Study finds that U.S. teens prefer marijuana and vaping as smoking, drinking and drug abuse decline
According to an annual nationwide survey, drinking, smoking and drug abuse have been declining among American teenagers, in some cases falling to the lowest levels seen in decades. The survey revealed that about 1 in 3 middle and high school students surveyed in 2017 said they had used some kind of illicit drug sometime in their life, which two decades ago was at 43 percent. Of the 45,000 students surveyed, 17 percent said they smoked cigarettes at least once, and 26 percent said they had been drunk. However, a notable exception to this trend is marijuana use, which has remained steady in terms of the proportion of teens who said they had tried it. Dr. Nora Volkow, director of the National Institute on Drug Abuse, stated,
The rates of drug use among teenagers in our country are the lowest they’ve ever been for some drugs. I think if we did not have all these changes in policy and norms, we would have seen a decrease in marijuana use just like we would have seen in other drugs.
Vaping appears to have replaced cigarettes as the primary nicotine delivery device for teens. Vaping is also becoming a common form of marijuana use. Hardly any teens said they had ever vaped marijuana in 2016’s survey, but in last year’s survey 10 percent of 12th graders, eight percent of 10th graders and three percent of 8th graders said they had done so. Initiatives that have legalized marijuana for medical or recreational use in many states appear to be a factor behind its rising popularity among teens. The study revealed that high school seniors were more likely to consume edible marijuana products in states where medical marijuana was legal (16.7 percent) than in states where it wasn’t (8.3 percent).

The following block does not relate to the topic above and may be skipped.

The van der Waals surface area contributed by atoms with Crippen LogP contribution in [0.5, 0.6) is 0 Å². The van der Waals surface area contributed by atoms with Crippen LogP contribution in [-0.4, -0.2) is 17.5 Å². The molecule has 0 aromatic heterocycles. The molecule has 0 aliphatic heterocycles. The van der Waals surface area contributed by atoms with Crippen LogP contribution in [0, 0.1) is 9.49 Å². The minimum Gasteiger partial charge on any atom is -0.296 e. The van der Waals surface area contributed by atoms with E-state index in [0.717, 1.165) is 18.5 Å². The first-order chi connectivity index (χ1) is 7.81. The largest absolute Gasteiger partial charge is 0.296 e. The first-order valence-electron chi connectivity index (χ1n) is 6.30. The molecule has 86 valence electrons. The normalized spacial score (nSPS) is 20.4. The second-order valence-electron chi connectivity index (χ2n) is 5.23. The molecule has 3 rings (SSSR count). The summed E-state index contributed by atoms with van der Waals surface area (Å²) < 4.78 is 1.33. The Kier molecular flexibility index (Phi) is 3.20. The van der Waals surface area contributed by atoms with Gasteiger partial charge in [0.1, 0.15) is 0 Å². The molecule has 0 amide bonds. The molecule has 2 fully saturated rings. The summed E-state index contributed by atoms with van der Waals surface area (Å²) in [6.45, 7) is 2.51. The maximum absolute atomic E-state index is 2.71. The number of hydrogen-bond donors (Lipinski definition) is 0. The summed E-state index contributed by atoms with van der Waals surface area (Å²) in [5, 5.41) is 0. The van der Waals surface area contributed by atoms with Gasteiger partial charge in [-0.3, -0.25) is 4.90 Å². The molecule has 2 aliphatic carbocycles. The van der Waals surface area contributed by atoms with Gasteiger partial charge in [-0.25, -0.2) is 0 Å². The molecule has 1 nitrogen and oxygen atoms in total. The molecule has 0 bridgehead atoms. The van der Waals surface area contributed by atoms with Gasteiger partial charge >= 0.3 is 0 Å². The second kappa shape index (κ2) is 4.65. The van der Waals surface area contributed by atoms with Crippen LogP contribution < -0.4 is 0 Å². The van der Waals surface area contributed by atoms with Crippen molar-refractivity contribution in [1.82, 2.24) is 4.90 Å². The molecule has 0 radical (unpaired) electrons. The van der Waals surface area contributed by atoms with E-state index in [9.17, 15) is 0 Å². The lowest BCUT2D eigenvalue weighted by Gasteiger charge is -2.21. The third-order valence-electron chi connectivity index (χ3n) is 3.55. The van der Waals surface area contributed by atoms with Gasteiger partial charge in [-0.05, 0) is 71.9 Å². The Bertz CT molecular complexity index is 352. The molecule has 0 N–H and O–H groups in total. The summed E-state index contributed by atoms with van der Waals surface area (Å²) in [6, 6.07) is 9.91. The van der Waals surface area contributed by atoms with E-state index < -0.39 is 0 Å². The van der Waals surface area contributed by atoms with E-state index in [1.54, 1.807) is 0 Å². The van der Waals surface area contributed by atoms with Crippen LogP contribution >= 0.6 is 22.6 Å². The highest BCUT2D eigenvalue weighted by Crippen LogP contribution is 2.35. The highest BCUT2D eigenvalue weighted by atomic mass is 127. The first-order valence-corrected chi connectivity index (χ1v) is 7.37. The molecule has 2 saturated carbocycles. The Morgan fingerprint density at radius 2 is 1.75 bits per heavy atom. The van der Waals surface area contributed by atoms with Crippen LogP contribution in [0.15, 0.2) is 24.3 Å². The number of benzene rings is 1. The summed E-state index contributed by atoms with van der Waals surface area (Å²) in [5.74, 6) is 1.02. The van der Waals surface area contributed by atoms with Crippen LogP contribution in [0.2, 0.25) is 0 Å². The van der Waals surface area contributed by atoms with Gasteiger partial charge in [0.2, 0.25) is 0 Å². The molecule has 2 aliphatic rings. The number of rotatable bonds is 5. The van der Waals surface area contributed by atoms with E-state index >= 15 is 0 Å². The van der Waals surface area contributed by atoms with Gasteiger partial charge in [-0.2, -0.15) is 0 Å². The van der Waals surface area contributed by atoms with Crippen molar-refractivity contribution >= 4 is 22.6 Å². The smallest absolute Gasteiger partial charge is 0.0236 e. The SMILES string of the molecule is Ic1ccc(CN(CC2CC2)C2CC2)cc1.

The students surveyed came from 380 middle and high schools across the nation who participated in the University of Michigan’s Monitoring the Future study. The study was funded by the National Institute on Drug Abuse and has been tracking the use of cigarettes, alcohol, drugs and other illicit substances by students in the 8th, 10th and 12th graders since 1975. The full report on the surveys conducted last year will be published by the end of this April. We will have to wait and see what else is revealed when the full report is published.